Jordan's Hikma has decided to pull the trigger on a deal to take ownership of the Boehringer Ingelheim plant in Bedford, OH, one of the largest sterile manufacturing sites in the world but one that sits idle after quality issues made it too expensive to operate.
Hikma snagged an exclusive option on the plant from Boehringer's Ben Venue Laboratories in May after agreeing to buy the generic injectables Boehringer sold under its Bedford Laboratories brand. It agreed to pay $225 million in cash upfront and up to $75 million in performance-related milestones. No additional payments are required for the plant, it said in its July 24 announcement.
The site has four manufacturing plants and a Quality and Development Center, which includes an R&D pilot plant and a team of experienced employees, Hikma said. It intends to move "certain modern, advanced equipment, including lyophilizers and filling lines," to some of its other plants in the U.S. and Europe so it can get some immediate use from them as it decides whether it is worth reactivating some parts of the operations at the massive facility.
|Hikma CEO Said Darwazah|
"I am very pleased to be acquiring the Ben Venue manufacturing site and their talented R&D team," Hikma CEO Said Darwazah said in a statement. "We believe this will meaningfully enhance our R&D capabilities and enable us to significantly expand future capacity." He also said that bringing the R&D folks on should help it more quickly get the products it acquired from Ben Venue back into the market as well as in the development of other new products.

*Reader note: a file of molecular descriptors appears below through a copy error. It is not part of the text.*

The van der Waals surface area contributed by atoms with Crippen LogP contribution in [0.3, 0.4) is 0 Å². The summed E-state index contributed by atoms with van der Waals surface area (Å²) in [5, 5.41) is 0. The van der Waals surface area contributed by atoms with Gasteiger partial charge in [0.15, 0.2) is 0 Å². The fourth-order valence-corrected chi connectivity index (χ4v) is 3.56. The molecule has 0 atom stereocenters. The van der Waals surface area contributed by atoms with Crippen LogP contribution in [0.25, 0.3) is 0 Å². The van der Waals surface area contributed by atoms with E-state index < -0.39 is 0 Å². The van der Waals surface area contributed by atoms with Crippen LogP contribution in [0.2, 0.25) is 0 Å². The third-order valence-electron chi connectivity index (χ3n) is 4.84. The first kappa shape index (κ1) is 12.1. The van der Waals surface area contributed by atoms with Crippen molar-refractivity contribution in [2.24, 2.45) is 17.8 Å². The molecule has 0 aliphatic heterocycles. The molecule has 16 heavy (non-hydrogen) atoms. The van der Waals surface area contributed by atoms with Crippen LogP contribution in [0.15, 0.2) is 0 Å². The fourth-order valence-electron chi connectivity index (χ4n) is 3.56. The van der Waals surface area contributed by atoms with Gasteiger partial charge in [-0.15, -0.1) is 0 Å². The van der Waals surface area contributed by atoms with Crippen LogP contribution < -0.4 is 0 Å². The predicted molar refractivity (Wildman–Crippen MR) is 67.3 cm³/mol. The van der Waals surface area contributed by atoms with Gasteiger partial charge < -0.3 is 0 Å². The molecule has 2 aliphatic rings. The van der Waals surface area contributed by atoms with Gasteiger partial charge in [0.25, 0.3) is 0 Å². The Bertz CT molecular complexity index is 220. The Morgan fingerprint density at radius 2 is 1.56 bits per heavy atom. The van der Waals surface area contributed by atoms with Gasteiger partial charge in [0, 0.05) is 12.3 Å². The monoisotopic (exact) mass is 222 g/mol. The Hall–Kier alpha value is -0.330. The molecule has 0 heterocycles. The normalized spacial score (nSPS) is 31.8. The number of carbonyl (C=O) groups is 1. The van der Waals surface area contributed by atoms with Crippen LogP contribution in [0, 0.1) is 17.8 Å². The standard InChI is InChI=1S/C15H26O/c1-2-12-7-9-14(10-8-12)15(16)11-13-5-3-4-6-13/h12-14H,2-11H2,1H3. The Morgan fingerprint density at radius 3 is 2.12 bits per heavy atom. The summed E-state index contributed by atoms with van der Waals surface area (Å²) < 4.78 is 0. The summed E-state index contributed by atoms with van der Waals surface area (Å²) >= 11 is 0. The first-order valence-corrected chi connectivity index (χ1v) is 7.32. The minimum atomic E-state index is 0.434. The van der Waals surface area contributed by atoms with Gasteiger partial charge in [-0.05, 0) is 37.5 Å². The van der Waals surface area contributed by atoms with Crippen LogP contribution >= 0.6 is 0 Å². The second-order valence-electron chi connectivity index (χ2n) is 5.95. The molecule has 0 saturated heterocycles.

Boehringer Ingelheim closed the site at the end of last year and laid off about 1,100 workers after years of problems and dozens of product recalls. Ben Venue suspended most operations at the plant in November 2011 and later signed a consent decree with the FDA. The temporary closure resulted in more than 80 drug shortages, including of Johnson & Johnson's ($JNJ) ovarian cancer drug Doxil. The company plowed $350 million into upgrades but last year announced it had decided to close the plant, saying the $700 million in operating losses it projected over the next 5 years were just too steep.
- here's the Hikma announcement